• John Fiorella


Updated: Dec 1, 2020

Of the thousands of ingeniously written and wonderfully illustrated comic books that line the shelves, the following 50 are unequivocally the best in recorded history. If there's something on this list you haven't read, grab a glass of milk and a handful of Oreo cookies (preferably double-stuffed) and experience all the excitement for yourself.


"And only ONE shall survive!"

This is serious. Either Spider-Man or this vampire dude is gonna bite the big one.

With nervous anticipation I sprawled out across our shag carpeting and inched open the cover. Page after page, I soaked in each panel, painstakingly reading every word bubble as best as my five-year-old vocabulary could muster, only to discover, hey, wait a second...


What a sham. I was outraged! I was infuriated! And I was hooked. With a buck in change, I set out for the comic book shop for another fix.


Before there was The Terminator, there was The Eliminator and, despite his colorful armor, he was something to be feared.

From a hidden rooftop, he aimed his finger-cannons at The Human Torch and "ZAK!" reduced him to a wisp of smoke. And then, without a hint of mercy, bellowed, "Target one... ELIMINATED!"

Eliminated?! The Human Torch is dead?! THIS CAN'T BE HAPPENING!!

Yeah, no. It wasn't. Once again, I was bamboozled, however; for a solid twenty pages I was flabbergasted at the idea of a superhero actually dying in a comic book.


What happens when an escaped convict tries to evade the cops by volunteering to strap into a technological super suit? Why, he becomes METALLO - an indestructible wrecking machine with a thirst for crime!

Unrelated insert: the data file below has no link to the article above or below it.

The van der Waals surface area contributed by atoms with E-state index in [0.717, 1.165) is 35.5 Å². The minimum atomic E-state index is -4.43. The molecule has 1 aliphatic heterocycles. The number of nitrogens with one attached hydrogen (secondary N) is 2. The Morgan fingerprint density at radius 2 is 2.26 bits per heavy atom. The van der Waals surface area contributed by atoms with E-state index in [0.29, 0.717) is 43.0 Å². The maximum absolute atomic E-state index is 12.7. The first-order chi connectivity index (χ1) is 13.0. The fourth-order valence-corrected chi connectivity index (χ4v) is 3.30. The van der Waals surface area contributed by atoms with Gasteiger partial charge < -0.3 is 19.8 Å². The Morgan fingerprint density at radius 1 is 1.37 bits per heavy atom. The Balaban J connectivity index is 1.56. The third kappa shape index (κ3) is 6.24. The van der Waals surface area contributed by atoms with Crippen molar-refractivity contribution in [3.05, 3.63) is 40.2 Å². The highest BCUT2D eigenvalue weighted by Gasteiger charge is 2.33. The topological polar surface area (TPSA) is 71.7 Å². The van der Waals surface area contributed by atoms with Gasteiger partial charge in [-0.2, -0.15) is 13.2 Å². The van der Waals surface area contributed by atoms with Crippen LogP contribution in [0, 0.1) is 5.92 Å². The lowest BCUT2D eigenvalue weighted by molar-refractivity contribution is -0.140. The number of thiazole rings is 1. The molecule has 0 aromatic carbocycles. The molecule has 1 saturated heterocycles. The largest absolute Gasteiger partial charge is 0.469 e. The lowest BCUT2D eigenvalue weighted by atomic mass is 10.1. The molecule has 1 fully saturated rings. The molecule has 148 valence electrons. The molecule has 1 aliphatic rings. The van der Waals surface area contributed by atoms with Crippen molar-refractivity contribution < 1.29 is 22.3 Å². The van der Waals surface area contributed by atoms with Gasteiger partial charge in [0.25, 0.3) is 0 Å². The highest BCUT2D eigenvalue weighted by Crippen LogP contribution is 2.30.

This comic has it all: atomic rockets, fist fights with octopuses, and a cerebral twist that will melt your childhood brain.

Legendary writer Stan Lee and master artisan Jack Kirby join forces to bring this story to life. Together, they conjure comic book magic as they weave a wonderfully dark Twilight Zone episode built for troublesome little boys.


Who doesn't wanna see a mummy fight to survive in a trap-laden tomb??

I spotted this comic at the bottom of a box marked “5 Cents.” I was six and the shop was a marvelous mess, with comics piled to the ceiling and a thick fog of cigarette smoke that blanketed the room. My mom stood diligently with her back against the window as I counted out five pennies and placed them on the counter. WAP! A fist came down on the coins with such force, I bit through my Tootsie Pop. The shopkeeper leaned closer, his yellow teeth glistening as he grumbled, “That comic is cursed." I almost peed right there on the spot, when, with a wink, the old man's scowl curled into a grin and he added, “Good choice.”